Thursday, July 31, 2003

To a regular reader of this blog
Posted here instead of this person’s site so it can't be erased
Thanks for stopping by. While there are differences between Western and Eastern approaches to basic orthodoxy, and while the tendency of some Eastern Orthodox to emphasize, even exaggerate, these differences as if they come from completely different religions can be annoying and hurtful from the Catholic point of view, once again your treatment of the Orthodox online goes against the letter and spirit of the church you claim to love so much. Strange: you make much of knowing personally and liking the writer whom you then proceed to trash: basically accusing the person of being a fraud, specifically of not reading sources, and/or too stupid to understand them. (Passive-aggression. Is that how you treat your friends? How many have you got left?) Based on your online conduct, you seem to think the Orthodox are handy targets to tease: that because some of them offend you, you have the right to go against your own church's word and offend them back. Suggestion: if you are offended by something an Orthodox writes, or you simply think that person doesn't understand something, why not contact that person privately and let him or her know? (After all, you claim to know this person.) Why not make your point instead by 'acting better' than the Orthodox who offend you and respecting them, like the Golden Rule says? Or: 'Mr/Ms X claims St Y said A. However, from reading St Y, I see s/he really meant B.' Respectful and gets the point across.
From yirmiyahu
More on the corruption of language
by Charley Reese

Wednesday, July 30, 2003

The hot air machine
by James Nolan
From 1999: on things about modernity I hate, including the long, condescending middle-class euphemisms (mostly politically correct stuff: fake charity) I've dedicated my life as a copy editor to getting permanently out of print.
Creeping porn and the cable news networks
by Ilana Mercer

Tuesday, July 29, 2003

From John Boyden
The end of Gaudium et spes?
by James Hitchcock
New Pentecost, my foot.
From blog correspondent Dave McLaughlin
Berlusconi and Putin try to make peace between pope and patriarch of Moscow
Pet peeve/unintentionally funny
Ethnic-mismatch hyphenated names, something middle-class American women like to do as a kind of halfway concession to feminism. Things like 'Ashley Finkelstein-Hernandez'. Marry whoever you like, but for the rest of our sakes if the names don't match, don't cobble them together. I understand this was done in England (English, Welsh and Scottish names do go together this way) only for dynastic marriages to show a merger of fortunes and properties.

One usage I'm glad to see is going away is 'Mrs John Smith'. Looked silly. Time was 'Mrs Mary Smith' meant a divorcée.
Metropolitan Andrew (Sheptytsky)
Born today in 1865. A member of the Austrian nobility who gave it up to head the Ukrainian Catholic Church for half a century... though one wonders if he could have been so de-/unlatinized — Orthodox — in his 'praxis' if he weren't a Polish count to begin with.
The August 2003 issue of Air Force magazine features a story (regrettably not online) on this tsarist Russian flying ace turned pioneering American aero engineer:

Alexander de Seversky
He earned a golden sword and the Order of St George from the tsar.

Not to be confused with Igor Sikorsky, who helped invent the helicopter.

Не потеряв свою русскую душу, можно стать американцем? Думаю так, 80 лет назад, когда Северский и Сикорский жили, а сегодня? Наверно, с сожалению, нет, потому что настоящая американская душа умерла. Убиенная.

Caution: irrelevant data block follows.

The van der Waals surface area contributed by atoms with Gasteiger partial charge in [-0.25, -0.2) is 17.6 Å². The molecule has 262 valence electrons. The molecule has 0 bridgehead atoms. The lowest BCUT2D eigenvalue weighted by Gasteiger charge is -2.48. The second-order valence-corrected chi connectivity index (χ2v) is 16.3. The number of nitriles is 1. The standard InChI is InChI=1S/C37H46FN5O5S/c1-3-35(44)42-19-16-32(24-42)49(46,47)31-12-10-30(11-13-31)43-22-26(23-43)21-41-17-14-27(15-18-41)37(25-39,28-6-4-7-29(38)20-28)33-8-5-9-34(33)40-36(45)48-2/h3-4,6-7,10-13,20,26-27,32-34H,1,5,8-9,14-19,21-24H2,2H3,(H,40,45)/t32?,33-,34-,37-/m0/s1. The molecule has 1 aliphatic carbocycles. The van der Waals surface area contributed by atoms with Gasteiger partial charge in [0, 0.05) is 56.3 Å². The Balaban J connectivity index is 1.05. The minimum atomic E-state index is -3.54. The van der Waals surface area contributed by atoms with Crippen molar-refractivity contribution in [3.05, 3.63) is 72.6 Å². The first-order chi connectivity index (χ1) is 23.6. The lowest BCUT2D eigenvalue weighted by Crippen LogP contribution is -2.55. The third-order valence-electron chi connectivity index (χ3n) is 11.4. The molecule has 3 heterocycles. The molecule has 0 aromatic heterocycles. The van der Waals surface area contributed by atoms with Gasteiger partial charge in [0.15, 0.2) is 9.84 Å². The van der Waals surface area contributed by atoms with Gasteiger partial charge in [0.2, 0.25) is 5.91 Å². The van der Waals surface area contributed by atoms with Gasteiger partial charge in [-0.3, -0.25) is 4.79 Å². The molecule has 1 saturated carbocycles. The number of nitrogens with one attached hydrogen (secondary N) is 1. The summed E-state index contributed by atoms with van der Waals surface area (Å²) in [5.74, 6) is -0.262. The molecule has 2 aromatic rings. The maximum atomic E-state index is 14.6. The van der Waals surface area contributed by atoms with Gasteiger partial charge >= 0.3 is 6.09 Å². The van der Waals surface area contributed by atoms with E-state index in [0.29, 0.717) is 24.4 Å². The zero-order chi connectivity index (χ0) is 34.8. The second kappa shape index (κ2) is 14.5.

From today
Terms of engagement
Definitions to keep on top of current events
by Eric Margolis
On ‘intentional communities’
This dream, here described by some Eastern Orthodox, is shared by some traditional Roman Catholics and evangelical Protestants and can be seen repeating throughout history.

Simply moving into a town or a city block or neighborhood and having a true geographical parish (the way Catholics use the word) with the church physically and figuratively central might produce the effect they want and might even have a chance of lasting.

Some warnings: it seems to me that what's behind a lot of this utopianism in the Eastern Orthodox convert community is really the allegedly cultish 'covenant community'/shepherding/discipling movements from Protestantism. The same thing that charismatic Roman Catholics tried (and failed with) in the 1980s? You don't want to end up with a guru cult that happens to have icons and a liturgy.
From blog correspondent Dave McLaughlin
Russian pilgrimage for St Seraphim of Sarov begins
The Russian Orthodox Church worldwide celebrates the centenary of his canonization Friday. While harmony between church and state (without, we hope, confusing the identity of the two) is the ideal of medieval Christendom East and West, what strikes me about this article is that this easily could turn into a shallow celebration of Russian nationalism and/or the current Russian government. (A problem not peculiar to Russia or to Orthodox.) One wonders what the saint would think. Anyway, here is a little about him.
From blog correspondent Lee Penn
Iraq and the broader war

Canadian billionaire to contribute to ALPHA evangelism plan nationwide
Lee Penn: Why do I smell 'cult' when I hear about ALPHA?

Monday, July 28, 2003

Thanks for the link to this blog!
St Stephen’s Musings by Karl Thienes
From blog correspondent Dave McLaughlin
Archbishop Anastasios
Reviving Albania's small Greek Orthodox Church, which had been suppressed since 1967. (Communist dictator Enver Hoxha simply banned all religion in Albania, a Muslim-majority country.)

US could have captured Hussein’s sons alive

Sunday, July 27, 2003

Vatican criticizes publication of pictures of bodies of Hussein’s sons
And is right.